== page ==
For some reason, cave rescue has been on our minds recently, so we decided to attend another practice, this time of the Midlands Cave Rescue Team, at the delightfully named Snailbeach mine in Shropshire. The scenario was a casualty named Mickey, who was 83 years old and had been injured a few pitches below the entrance to the mine and needed recovering by stretcher. This would involve several vertical hauls up shafts, so was a bit more complex than the last rescue practice we’d attended.
Since I couldn’t go underground, I was assigned the job of keeping track of all the entries and exits of people from the mine, and relaying information from underground to the rescue controller in the village hall. Mostly this involved feeling important and talking on the radio, so I felt I was well qualified for the task. Initially it was all go at the entrance to Perkins Level, where I was stationed, but after a while all the teams had gone underground, and communications had been established between the mine and the surface, so I was left to listen to updates on the radio and chat to the occasional rescuer who popped outside for a break.
Meanwhile, underground, Rachel was helping out on the intermediate pitch. The job involved rigging the intermediate pitch so that the casualty could be hauled up to the level and onwards to the pitch above. Because the casualty is hauled and belayed on two entirely separate sets of gear, this operation required a lot of heavy kit. Each set of gear was arranged so that the rope, which was to be attached to the stretcher, was down the pitch, the top of this rope then passed through a pulley at the head of the pitch, then the rope came into the level and was attached to a locking pulley attached to a bolt in the wall. The rope then angled back on itself and was reattached to a pulley, that was in turn attached to a jammer on the rope, to create a Z-arrangement. When the hauling began, one of Rachel’s group was tasked with hauling the rope and the other with moving the jammer up the rope, while a third group member was taking in the safety rope on the belay.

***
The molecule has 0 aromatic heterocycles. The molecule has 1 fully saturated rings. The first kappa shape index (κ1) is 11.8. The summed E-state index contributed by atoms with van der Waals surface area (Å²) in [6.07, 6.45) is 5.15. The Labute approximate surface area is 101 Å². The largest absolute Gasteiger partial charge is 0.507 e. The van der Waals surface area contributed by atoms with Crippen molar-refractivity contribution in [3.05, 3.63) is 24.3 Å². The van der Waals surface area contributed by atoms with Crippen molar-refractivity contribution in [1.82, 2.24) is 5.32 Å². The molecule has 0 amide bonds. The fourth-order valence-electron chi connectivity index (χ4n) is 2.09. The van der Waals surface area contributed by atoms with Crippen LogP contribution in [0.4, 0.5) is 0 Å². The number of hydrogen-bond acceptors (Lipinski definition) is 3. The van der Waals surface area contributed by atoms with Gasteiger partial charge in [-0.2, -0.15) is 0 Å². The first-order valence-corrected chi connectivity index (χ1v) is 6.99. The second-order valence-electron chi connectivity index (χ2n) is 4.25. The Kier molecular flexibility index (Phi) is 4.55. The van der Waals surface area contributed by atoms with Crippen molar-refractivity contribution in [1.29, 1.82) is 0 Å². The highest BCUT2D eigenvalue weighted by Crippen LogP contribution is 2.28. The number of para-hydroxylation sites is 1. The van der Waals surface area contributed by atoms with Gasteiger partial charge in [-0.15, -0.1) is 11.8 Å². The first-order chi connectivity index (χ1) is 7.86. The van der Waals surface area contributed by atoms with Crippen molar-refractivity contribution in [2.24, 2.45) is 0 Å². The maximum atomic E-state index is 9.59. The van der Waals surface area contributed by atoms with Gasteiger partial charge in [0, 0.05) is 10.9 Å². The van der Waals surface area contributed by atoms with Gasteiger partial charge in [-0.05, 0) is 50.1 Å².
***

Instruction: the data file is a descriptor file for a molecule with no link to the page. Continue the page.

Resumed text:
Rachel was tasked with communicating with the group below, the casualty and the chap who was sitting in the rift below at a deviation. When the casualty arrived, he was hauled very smoothly, the only hiccup being when the bolt holding the deviation into the wall pinged out – thankfully the chap in the rift was safely attached to the SRT rope.
Soon enough the casualty was lifted onto Rachel’s mine level and they carried him up to the next pitch. Then they de-rigged and started to head out the cave. Unfortunately there were now about 16 people towards the bottom of the cave and only one SRT rope… so it took quite a while for everyone to exit.
Mickey exited the cave in one piece. Apparently he was quite cold and was feeling a little ropey, but was otherwise rock solid. My last job was to ensure all the rescuers we sent in also came back out before we locked the gate on the level.
On the way home, we spotted a delightful sign outside the local veterinary clinic.